US Armor Cavalry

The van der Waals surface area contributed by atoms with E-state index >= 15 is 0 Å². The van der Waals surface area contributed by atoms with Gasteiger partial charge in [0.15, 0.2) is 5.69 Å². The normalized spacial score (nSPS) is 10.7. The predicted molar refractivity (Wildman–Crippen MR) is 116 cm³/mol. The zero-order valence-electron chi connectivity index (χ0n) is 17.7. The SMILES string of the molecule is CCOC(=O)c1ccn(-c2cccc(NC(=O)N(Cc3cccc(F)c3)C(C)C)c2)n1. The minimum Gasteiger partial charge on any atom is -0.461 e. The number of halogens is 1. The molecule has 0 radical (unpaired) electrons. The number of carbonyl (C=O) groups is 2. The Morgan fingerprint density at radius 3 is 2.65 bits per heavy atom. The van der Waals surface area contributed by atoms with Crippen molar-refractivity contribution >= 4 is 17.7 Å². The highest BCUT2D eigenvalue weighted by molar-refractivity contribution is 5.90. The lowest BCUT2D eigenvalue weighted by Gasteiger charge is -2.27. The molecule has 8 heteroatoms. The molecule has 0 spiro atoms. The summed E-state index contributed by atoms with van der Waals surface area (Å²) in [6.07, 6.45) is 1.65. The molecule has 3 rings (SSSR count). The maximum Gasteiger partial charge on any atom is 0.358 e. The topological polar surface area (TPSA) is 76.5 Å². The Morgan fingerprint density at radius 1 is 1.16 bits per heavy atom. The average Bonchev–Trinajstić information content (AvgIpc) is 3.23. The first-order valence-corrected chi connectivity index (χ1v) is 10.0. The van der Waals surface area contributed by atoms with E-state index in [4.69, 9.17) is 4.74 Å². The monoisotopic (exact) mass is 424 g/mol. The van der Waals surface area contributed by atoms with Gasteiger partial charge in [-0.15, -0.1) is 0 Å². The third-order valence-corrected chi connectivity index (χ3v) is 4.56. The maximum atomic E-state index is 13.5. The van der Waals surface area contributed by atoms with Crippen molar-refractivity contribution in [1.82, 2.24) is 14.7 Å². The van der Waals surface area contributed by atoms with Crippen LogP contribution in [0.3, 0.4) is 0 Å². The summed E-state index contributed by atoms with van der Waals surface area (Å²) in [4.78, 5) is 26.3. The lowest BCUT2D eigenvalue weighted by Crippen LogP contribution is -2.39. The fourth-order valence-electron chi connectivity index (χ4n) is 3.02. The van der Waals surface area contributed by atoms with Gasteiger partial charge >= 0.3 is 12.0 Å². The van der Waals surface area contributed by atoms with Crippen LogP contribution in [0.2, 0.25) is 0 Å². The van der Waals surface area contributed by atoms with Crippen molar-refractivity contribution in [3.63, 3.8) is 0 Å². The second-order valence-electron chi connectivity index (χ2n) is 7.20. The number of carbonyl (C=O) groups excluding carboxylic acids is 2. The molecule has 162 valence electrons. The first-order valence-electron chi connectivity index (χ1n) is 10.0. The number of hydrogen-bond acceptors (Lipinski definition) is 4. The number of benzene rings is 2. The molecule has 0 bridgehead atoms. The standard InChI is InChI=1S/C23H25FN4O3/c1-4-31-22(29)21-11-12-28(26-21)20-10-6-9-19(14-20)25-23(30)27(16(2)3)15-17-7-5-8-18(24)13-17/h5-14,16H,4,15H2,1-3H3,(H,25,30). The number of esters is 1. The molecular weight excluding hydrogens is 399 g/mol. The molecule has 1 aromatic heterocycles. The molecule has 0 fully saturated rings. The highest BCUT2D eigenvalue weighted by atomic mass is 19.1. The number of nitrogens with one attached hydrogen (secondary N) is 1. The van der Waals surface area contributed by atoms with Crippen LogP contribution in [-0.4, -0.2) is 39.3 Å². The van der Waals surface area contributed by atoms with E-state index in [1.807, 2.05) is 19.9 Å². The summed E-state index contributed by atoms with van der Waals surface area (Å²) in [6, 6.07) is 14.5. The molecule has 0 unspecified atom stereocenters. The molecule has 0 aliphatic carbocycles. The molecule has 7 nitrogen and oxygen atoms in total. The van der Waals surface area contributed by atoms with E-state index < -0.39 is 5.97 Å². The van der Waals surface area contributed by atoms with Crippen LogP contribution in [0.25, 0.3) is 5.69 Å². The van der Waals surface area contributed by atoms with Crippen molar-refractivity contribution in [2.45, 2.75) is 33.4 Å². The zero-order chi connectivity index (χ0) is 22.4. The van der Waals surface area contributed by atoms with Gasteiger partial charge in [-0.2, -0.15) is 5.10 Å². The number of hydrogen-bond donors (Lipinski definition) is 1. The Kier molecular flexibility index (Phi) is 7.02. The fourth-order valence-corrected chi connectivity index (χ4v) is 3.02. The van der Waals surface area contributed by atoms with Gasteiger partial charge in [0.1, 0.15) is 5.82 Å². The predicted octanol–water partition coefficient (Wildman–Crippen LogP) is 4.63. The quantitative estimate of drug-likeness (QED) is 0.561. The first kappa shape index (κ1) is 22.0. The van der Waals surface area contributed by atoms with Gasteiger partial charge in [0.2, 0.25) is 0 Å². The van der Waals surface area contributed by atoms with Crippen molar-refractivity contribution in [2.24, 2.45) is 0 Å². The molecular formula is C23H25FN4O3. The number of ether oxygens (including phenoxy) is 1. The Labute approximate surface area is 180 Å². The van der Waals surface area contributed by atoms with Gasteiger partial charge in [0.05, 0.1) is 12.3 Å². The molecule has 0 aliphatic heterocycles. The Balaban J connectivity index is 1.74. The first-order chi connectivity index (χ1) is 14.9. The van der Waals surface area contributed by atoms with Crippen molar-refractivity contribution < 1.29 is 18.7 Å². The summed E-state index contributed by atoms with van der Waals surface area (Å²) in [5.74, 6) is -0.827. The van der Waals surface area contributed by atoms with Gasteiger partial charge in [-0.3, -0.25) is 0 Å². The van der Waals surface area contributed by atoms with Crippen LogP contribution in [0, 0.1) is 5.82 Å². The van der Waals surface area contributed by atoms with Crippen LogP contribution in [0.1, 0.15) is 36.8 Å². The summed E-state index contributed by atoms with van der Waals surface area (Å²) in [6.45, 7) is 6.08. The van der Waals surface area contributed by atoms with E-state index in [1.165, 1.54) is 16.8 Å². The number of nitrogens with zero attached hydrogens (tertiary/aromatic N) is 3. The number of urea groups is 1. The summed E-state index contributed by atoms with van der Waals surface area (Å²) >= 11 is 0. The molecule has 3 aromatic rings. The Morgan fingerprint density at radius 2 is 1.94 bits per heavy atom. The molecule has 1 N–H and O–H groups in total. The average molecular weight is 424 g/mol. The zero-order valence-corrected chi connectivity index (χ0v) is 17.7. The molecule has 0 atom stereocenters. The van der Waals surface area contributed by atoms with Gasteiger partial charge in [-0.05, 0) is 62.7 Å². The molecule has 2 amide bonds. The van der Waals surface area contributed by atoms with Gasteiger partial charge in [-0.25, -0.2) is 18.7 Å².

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<p>u.s. Armor-Cavalry (1917-1967) AShort History byDuncanCrow Editor AFV/Weapons series ~ProfilePublicationsLimited ~Windsor,Berkshire,England - L OtherProfileBooks AFV /WeaponsSeries ModernUSArmoredSupport Vehicles 2BritishandCommonwealthArmouredFormations(1919-46) 379thArmouredDivision:Hobo'sFunnies 4InTrust for theNation:HMS Belfast1939-1971 Other FamousProfileBound VolumeSeries AFVsof the World : Volume1 WorldWar I1914-1919 Volume2BritishAFVs1919-1940 Volume3BritishandCommonwealthAFVs1940-1946 Volume4 AmericanAFVsof World WarII AircraftinProfile:Volumes1-11 LocomotivesinProfile:Volumes1-2 WarshipsinProfile:Volumes1 -2 DuncanCrowandProfilePublicationsLimited 1973 1 SBN0853830843 Firstpublishedin1973,by PROFILEPUBLICATIONSLIMITED Windsor,Berkshire,England Printed inEngland by EdwinSnell printers,Yeovil,Somerset Contents To1918 TheUnitedStatesTankCorps II191 9-1 940 TheMechanizedForce III1940-1 945 TheArmoredDivisions TheArmoredCorps Separate(Non-Divisional)TankBattalions Cavalry TankDestroyers U.S.MarineCorpsArmor IV1945-1950 TheU.S.Constabulary Armor,Cavalry, andArmoredCavalry VSince1950 TheArmoredDivisions ArmyReserveandNationalGuard TheCombat ArmsRegimentalSystem Appendix Index Colourillustrations: Page 5 8 10 1 6 16 22 22 27 35 38 42 42 45 48 48 54 55 59 62 29, 32,33, 36 ,J ;[In'' of IhelSI(laler3041h)u.s.TankBrigadedW';l1ganallack 0"October7.1918;17theMeuse,Argo"ne offensive. (U.S.Signal Corps Photo No.111 - SC- 27424inthe NationalArchives) ArmoredOrganization canCrow </p> <p>:-:J:oattheiconoclastsbrokethrough, from" theoldandbold". ---.. _.- armoredenthusiastsresultedinthe -=- n Experimental Mechanized Force __-cars, tankettes,tanks, a motorized fieldartillerywhichwastractor'-;- ;-elled,andmotorizedengineers.A - ....::: :::-. battalion wasattachedformost of andairsupport(reconnaissance, _-Iwasalsoprovided.Thefollowing _---:"Force was changed to Experimental "-=...:its maneuvers were devotedmore to _ mantoorganizationalexperiment _ _;:&gt;revious year. Present as an observer - :: _''-cf5wasDwight F.Davis,theUnited -.;;:.:- War.He was so impressed bywhat he imaneuvers soclearlypresagedthat 75-l11mHowilzerMotorCarriag eTIoj Ihe1930periodwilhweaponal maximumelevation.(U.S.OrdnanceDepartment) onhisreturntothe States he directedthat a similar force bedevelopedintheU.S.Army. Theexperimentalmechanizedforceresultingfrom this directive was assembled at Camp Meade, Maryland, fromJulyItoSeptember20,1928.Itconsistedof elementsfromtheInfantry,includingInfantry(Tanks), theCavalry,FieldArtillery,AirCorps,Engineers, Ordnance,ChemicalWarfareService,andtheMedical Corps.Althoughinsufficientfundsandobsoleteequipment prevented the re-assembly of the force the following year,its fewweeksof activity werenot nugatorybecause theWarDepartmentMechanizationBoard,whichhad beenappointedtostudytheexperiment,recommended thatamechanizedforcebepermanentlyestablished. ThisrecommendationwasacteduponbytheArmy Chief of Staff,GeneralCharlesP.Summerall,who,on theeveof leaving officeinOctober1930,directedthat a II TheCavalry'sT5A rmoredCar( alsoknownastheCombatCarT2 Modified)of J931wasbOlha hal/-trackand awheeledvehicle. (U.S.OrdnanceDepartment) pelmanentmechanizedforcebeassembledimmediately andstationedat Fort Eustis,Virginia. TheMechanizedForcewasorganizedunderthe commandofColonelDanielVanVoorhis,whothus earned for himselfin later years the title of "Grandfather oftheArmoredForce".Butthe"permanency"was short-lived. In1931the new Army Chief of Staff, General Douglas MacArthur, decidedthat insteadof mechanizationbeingtheprerogativeofaseparateforce-apart, thatis,fromthe1stand2ndTankRegimentsandthe divisionaltankcompanieswhichwerepartofthe infantry-all arms and services were to adopt mechanizationandmotorization"asfarasispracticableand desirable." To this end all arms and services were allowed toexperimentwitharmorandmechanization,andthe separate Mechanized Force at Fort Eustis was dissolved. Butlestanyonemightseeinthisnewdirectivethe openingof thedooronthepossibilityof re-forminga separate Tank Corpsinthefuture,GeneralMacArthur statedunequivocallythatnoseparatecorpswouldbe established"inthevainhopethatthroughautilization of machinesitcanabsorbthemissions,andduplicate thecapabilitiesof allothers."Althoughtankswereno longertobethepreserveoftheinfantrytherewasno question of them regaining their WorldWar I autonomy. 12 CommunicaJiolls car model ofthe1Y Scout Car inuse by the Communica lionsOfficerof the151Cavalry,Mechanized. (Post Studio,Fort Knox) Thearmthatbenefitedmostfromthe1931directive wasthecavalry.Thiswasnotaviewthatallcavalry officerswouldhaveagreedwith.AsinBritainandGermanythe developmentof thetank mechanicallyandits growingimportancebothstrategicallyandtacticallyalbeitthiswasconfinedtodiscussionsandexercisesreinforcedtheantagonismoftheoldercombatarms which equated the rise of the tank with their owndecline inimportance, and therefore infinancialappropriations. With only a meagre amount allotted fornational defense asa whole,newcomers were not welcome.On top of this as far as the "old and bold" in the cavalry were concerned wastheJoveforthehorseandthedisgustforthings mechanical.Readthecommentsofseniorcavalry officersinany countryandtheymightbecarboncopies of thesame speech. It wasnotunnatural. Butthe more far-seeing realised that without mechanizationthe cavalrywas likelyto' beout of business.They didnot agree with those whomaintainedthat the lack of opportunityforthecavalryontheWesternFrontin 1914-1918wasthe exceptionratherthantherule.They arguedthatalthoughthetraditionalcavalrymissions hadnot altered,thehorse wasno longer the light mount onwhichtocarrythemout.Thattheairplanewould takeovertheverylongrangereconnaissancemission - C?T2 I!:'I:ent) m7. ica-T"" </p> <p>the cavalry was common ground betweenthem and unyieldinghorse-lovers.Whatwasatissuewas t oTherthe machine shouldreplacethehorseforother =-.\-:l1rymissions--protectingflanks,coveringadvance - retreat , mediumrange reconnaissance,pursuit. Those ;:;.)favored the reten tion of the horse could point tothe of thetanksavailable;but asspeedsandreliincreasedthisargument faltered.Even bythe late -':: :Isafewlight armored vehicles were inuseincavalry _-:!is. andthe1931directive encouraged this acceptance. interestof thecavalry,wroteGeneralMacArthur, .=.;now"centeredonarmoredcarsandcross-country =X 'iespossessingahighdegreeof strategicmobility, -:- fjfightingandtacticalmobility animportant though -:-:'li ndary consideration." Cavalry was therefore instruc :0developcombatvehicleswhichwould"enhance --"inr61esof reconnaissance, counter-reconnais-- e,flankaction,pursuit,andsimilaroperations." s ":cavalryregimentwastoloseitshorsesandbe exclusivelywiththesenewvehicles.The meanwhile,wastoconcentrateondeveloping :..::::.:-" whichcouldmore effectivelysupportthe rifleman -=._islodging the enemy fromstronglyheldpositions. The" horsesonly"schoolhadafurtherset-backin -: :whenGeneralMacArthurpointedoutthat"the hasnohigherdegreeofmobilitytodaythanhe ::.. :'athousandyearsago.Thetimehastherefore _-:-.-:edwhentheCavalryarmmusteitherreplaceor "i thehorseasameansoftransportation,orelse - --0":;intothelimboof discardedmilitaryformations." --::.:.,didnotmean,however,thatthetasksofthe iliywereoutmoded.Therewouldalwaysbe"the _. for certain units capable of performing more distant - -;:ons than can be efficiently carried out by the mass of --;:..lJmy.Theelementsassignedtothesetaskswillbe - ;::avalryof the future,butmanifestlythehorsealone =:lot meetitsrequirements intransportation." A::-iersucha dictum, thepercipient realized, complete ::,,-:-,-: anization of the cavalry was now a cloud somewhat than aman's hand. ecavalryatthisperiodconsistedoffourteen -=-;:nents-the1stthroughthe14thCavalry-anda -:: ;:mentof PhilippineScouts,the26thCavalry,which in1922.Inaddition there were18cavalry in the National Guard anl'l24 in the Organized -:::5e"'es.Attheendof WorldWarItherehadbeen _ 7nieencavalryregimentsintheRegularArmy. -' ertomeettherequirements of the1920National Actthree regiments-the 15th,16th, and17th inactivatedandtheremainderwerere-organized ,:-x15istofHQ,HQtroop,servicetroop,andsix ':- --:-00troops(i.e.TroopAthroughTroopFintwo ...:j:onsof threetroopseach),insteadof12lettered _:- - andamachine-gun troop inadditionto the HQ, - _ andsupplytroop(astheservicetroopwas _ sJycalled).Someseparatemachine-guntroops ...-:.;::la ' hIDe-gunsquadronswereorganizedinplace of -- .:-:-g:i mentalmachine-guntroops.Thelosstothe __=- --:- armbythispost-warreductionwasthree ;-:=:;;regiments and98troops, "some of the troops," officialhistorypointsout," havingbeenincon- ...='exi stenceforalmost ahundredyears."" geSeries,op.cit.p.53.Itisinterestingtonote :':.2 British Cavalry lost eight or its thirty regiments </p> <p>Furthermajorchangesinthecavalryweremadein 1928whenthe number of letteredtroops wasreducedto four(dividedbetweentwosquadrons)andtheseparate machine-gunsquadronsandtroopswereeliminated, eachregimentnowhavingitsownmachine-guntroop again. Having receiveditsorderstodevelop combat vehicles thecavaltyselectedFortKnox,Kentucky,asthe locationforitstask.Thenucleusof thecommandwas formedbypersonnelandequipmentfromtheMechanizedForceatFortEustis,sothatineffectitcanbe saidthatthatForceneverceasedtoexistandthereisa continuity,admittedlyalittlewobblyin1929,thatran fromtheexperimentalmechanizedforceof 1928tothe formationof the firstarmoreddivisions in1940--just as inBritainthereisacontinuity,alsosomewhatlimping inits early stages,betweenthe Experimental Mechanized Forceof1927andtheformationof thefirstarmored division,knownoriginallyastheMobileDivision,in 1938. The regiment selected to lead the van of mechanization was theI st Cavalry. It arrived at Fort Knox from Marfa , Texas,earlyin1933,andbegantoreplaceitshorsesby AFVs. The organization of the mechanized regiment was similartothatof ahorseregiment.Ithadfourlettered troops,twoof theminacoveringsquadron,onebeing an armored car troop, the other a scout troop, and two in acombat carsquadron,bothof thembeing combat car troops.Theregimenthad35lighttankswhichwere about equallydividedbetweenthescouttroopandthe twocombatcartroops.Theterm"combatcar"was invented to overcome the restriction of the1920 National DefenseActwhichlaiddownthatonlytheinfantry were to have tanks andthat alltank units were to be part of theinfantry.Thusitwasacaseof "atankbyany othername"forthetrack-layingfightingvehiclesused bythe cavalry, and the other name chosenwas"combat car".Butitwasthename onlythat differed,apart from one other feature. Inorder toeconomize,thelighttank designthat wasevolvedin1933was adaptableforboth infantryandcavalry.It couldsupporttheinfantry,in theOlYatleast,indislodgingtheenemyfromstrong defensivepositions;anditcouldmeettheneedsof the cavalryinitspursuit ,protection,andreconnaissance r6les.Thisnewtank,the T2,couldachieveatop speed of35m.p.h.InitsT2EIandT2E2versionsithad fixedturrets- a singleturret inthe case of the T2E 1 and twinturrets side byside in the case of the TIE2- and was intendedfortheinfantrysupportr6le.InitsT2E3 version,whichwasidenticalinallotherrespectstothe T2E I,ithadasimplehand-traversedfullyrotating turret for the cavalry r6le.The T2E 1 wasstandardized as theLight TankM2A I,andthe T2E3wasstandardized as the Combat Car MI. Overthenextfewyearsseveralotherunitsincluding the13thCavalry,afieldartillelYbattalion,anda quartermaster company,weremovedto Fort Knoxand theremechanized.Andthecavalrydivisionitself receivedan armored car troop, atank company,andan airobservationsquadron.Earlyin1938amodification wasmadetothe1931directive:mechanizationwould infuture nolongerbedevelopedbyallarms but onlyby theinfantlyandthecavalry.The Fort Knoxunitswere formedintothe7thCavalryBrigade(Mechanized), withBrigadierGeneralVanVoorhisincommand. Later inthe yearhewas succeededbyColonel AdnaR. 13 TheIlilTellessLighlTallkT3of 1936IVasaproduciof Ihe fillancially leanyears.Thedriversor011theleftandtherewasamachine-gun sponsollOilIherighl glacis.(U.S.Ordnance Department) CombalCarMIA 1 used by The71hCavalryBrigade( Mechanized)lVas fasl and agile. BuilTill1937 it had iTSlurrel off-sel 10The lefl , IVasequipped \Vilhradio, alld weighed 975Ions.Thisparlicularvehicle belollged 10Ihe 1STCavalry,Mechallized.(PostStudio,Fort Knox) TheCombalCarT51of 1935wasbuill durillgIheperiod of in IereSTina barbelle TypeofsuperSlfuclllre.(U.S.Ordnance Department) 14 -"II}' -lUll :r:::; nt) was "l oed ;v'the ", ox) in a -=ont) astrongadvocateofarmor,whohadbeen: _--:--. -.....::..:: : r _.L --_- -.;::;:-in-commandoftheMechanizedForceatFort ='-_f peacewheneconomyhadbeenthekeynoteforU.S. 'u ilitaryforces,ithadbeeneasytoshuntthisproblem aside;but now, with danger to the freeworldincreasing andpartialmobilizationalreadyunderway,theArmy had to face up to how to organize and equip itscavalry."* According to the Armor-Cavalry history theNational Defense Act of 1920providedfortwocavalry divisions, the1standthe2nd,of whichthe1stwasactive andthe 2ndinactive"''''.Eachdivisionhadtwo cavalrybrigades, eachwithtworegiments,amachine-gunsquadron, and aheadquarterstroop.Therewasalsoahorseartillery battalionwith 75-mm.guns, amountedengineerbattalion,anambulancecompany,thedivisiontrains,and thespecialtroops(headquarters,signal,ordnance,and veterinary).Acloseanalysisofthecavalryregiments' lineages,however,revealsthat,onpaper at least,there was also a3rd Cavalry Division. The assignments of the cavalryregimentstothethree divisionswasasfollows: TheI st Cavalry Divisionstarted in1921with the 1st, 7th, 8th, and10th Cavalry. In1922the5thCavalry replacedthe10thwhich wasassignedtothe2nd CavalryDivision.In1933 the12thCavalryreplaced the1stCavalrywhich beganitsmechanization career.Thefinalstateof thedivision,therefore.as regards its horse regiments. wasthe5th,7th,8th,and 12th Cavalry. . * Op.cit.p.70.** p.53. . t.f5A1Ligh/tank 0117thCava!ryullder camouflage in Germany early i1l1945.Filled inlrol1l is a Culill hedgerolVdevice, a brilliant invention dnised inlhe inNormandy.(U.S.Army SC199360) 27 The 2ndCavalry Division startedin1923withthe 10th (ex-1st Cav.Div.) and the12thCavalry.In1927 the2ndCavalryreplaced the 10th which was assigned to the 3rd Cavalry Division. In1933the11thand13th Cavalry came into the divisionandthe12thwas assignedtothe1stCavalry Divisioninplace of the1st Cavalry.In1936the13th Cavalry left the divisionto beginitsmechanization careerwith1stCavalryin the7thCavalryBrigade (Mechanized),thepredecessorofthe 1st Armored Division.In1940the9th Cavalryreplacedthe11 th andthe10thjoinedthe divisionfromthe3rd CavalryDivision.In1941 the14thCavalryjoined thedivision.Itsfinalstate therefore,asregardsits horseregiments,wasthe 2nd,9th,10thand14th Cavalry. The 3rdCavalry Divisionstartedin1927withthe 6thand10thCavalry(ex2ndCav.Div.).In1933the 9thCavalrywasassigned tothe division.Tn1939the 6thCavalryceasedtobe assignedtothedivision, andin1940the9thand 10thCavalrywerereassigned to the 2nd Cavalry Division. Cavalrymen, aswehaveseenearlier,werenot of one mindaboutthemilitaryv...</p>